Freedom Writers: Teacher Believes in Students' Futures

Topics: Freedom Writers

Freedom Writers is a movie about how an optimistic inner-city teacher transformed the lives of her ‘unteachable’ at-risk students by believing in them and teaching them how to respect each other. Freedom Writers is based on a true story about how new teacher, Erin Gruwell has been hired to teach English at the newly integrated Woodrow Wilson High School, a few years after the Los Angeles race riots had happened and how she defeated all odds and changed the lives of all 150 of her students.

How Erin Dealt with Her Students’ Difficulties

In 1994, Erin Gruwell waited in her classroom for her students to show up, minutes after the bell had rang. Thinking that maybe she was in the wrong classroom, in walked all of her students, escorted by a security guard. Immediately, the students turned their desks and started talking amongst one another. In the beginning, Erin struggles to connect with her students, even witnessing a few fights between rival gang members.

One day a derogatory picture of one of the African American students was passed around class, getting Erin’s attention. Once she saw the picture, a drawing of Jamal, a fellow African American student with large lips, she compared the drawing to Nazi propaganda against the Jews during the Holocaust. After realizing that only one student knew what the Holocaust was, she decided that this would be the way to connect with her students.

Without any resources from the school, Erin taught her students through books, field trips and guest speakers.

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Books were chosen so the students could relate the characters with their own lives and eventually Erin had the students keep a journal to write about their life or anything they wanted to share. After a while, the students began to trust and show respect not only Erin but to each other as well.

While this is happening, a student, Eva Benitez, witnesses her boyfriend accidently shoot and kill Eva’s classmate, Sindy’s boyfriend, instead of another student he had fought earlier in the day. This in turn creates conflict within Eva, who on one side knows she needs to tell the truth and on the other hand, knows she has to protect her own to remain alive.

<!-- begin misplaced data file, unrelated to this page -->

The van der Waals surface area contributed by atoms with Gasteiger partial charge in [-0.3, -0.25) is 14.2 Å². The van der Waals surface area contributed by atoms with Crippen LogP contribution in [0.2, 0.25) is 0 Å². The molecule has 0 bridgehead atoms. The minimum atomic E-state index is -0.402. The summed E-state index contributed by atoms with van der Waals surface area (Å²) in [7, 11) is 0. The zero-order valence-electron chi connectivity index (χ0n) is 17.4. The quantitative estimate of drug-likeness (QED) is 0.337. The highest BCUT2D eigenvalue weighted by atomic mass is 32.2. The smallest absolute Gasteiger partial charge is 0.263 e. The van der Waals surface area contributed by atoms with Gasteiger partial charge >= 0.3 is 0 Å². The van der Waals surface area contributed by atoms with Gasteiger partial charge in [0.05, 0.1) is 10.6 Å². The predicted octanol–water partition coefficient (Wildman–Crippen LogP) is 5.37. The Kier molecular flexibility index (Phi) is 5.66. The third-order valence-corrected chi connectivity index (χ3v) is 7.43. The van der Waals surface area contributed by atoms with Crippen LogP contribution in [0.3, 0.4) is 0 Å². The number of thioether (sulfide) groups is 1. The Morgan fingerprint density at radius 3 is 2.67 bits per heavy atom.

Another one of Erin’s students, Marcus, has trouble trusting authority figures. Marcus is portrayed as a stereotypical angry black man who at a young age had to learn to be independent while living on the streets alone. When Marcus was a kid his best friend accidently shot and killed himself with a gun, they obtained in order to protect themselves from being jumped. When the police arrived, they arrested and blamed Marcus for the crime, based only on his looks and stereotypes associated with black men and guns, and threw him in a juvenile facility where he remained throughout most of his childhood. As a result, this makes him hate and distrust any type of authoritative figures and grow to be continuously angry with his life. When this anger causes him to join a local gang, he is kicked out of the house by his mother. Marcus’ change is interesting because at the beginning of the film, Marcus, in his distrusting state, tells Erin that if he makes it to age 18, he would be lucky, due to the ongoing gang wars and protecting their own. When Erin has the students read Anne Frank’s diary in Sophomore year, there was a change in Marcus. He went from living everyday as it comes, to wanting to see age 18 and graduating to looking forward to the future. Reading about and meeting Miep Gies also proved to be a factor that changed Marcus’ life. He sees Miep Gies to be his first hero because by hiding a Jewish family during those times, she did something that was the right thing to do even though the consequences were huge. This gave Marcus a reason to make a change in his own life and this is seen in the movie when he apologizes to his mom and asks her to move back in, only after leaving the gang life.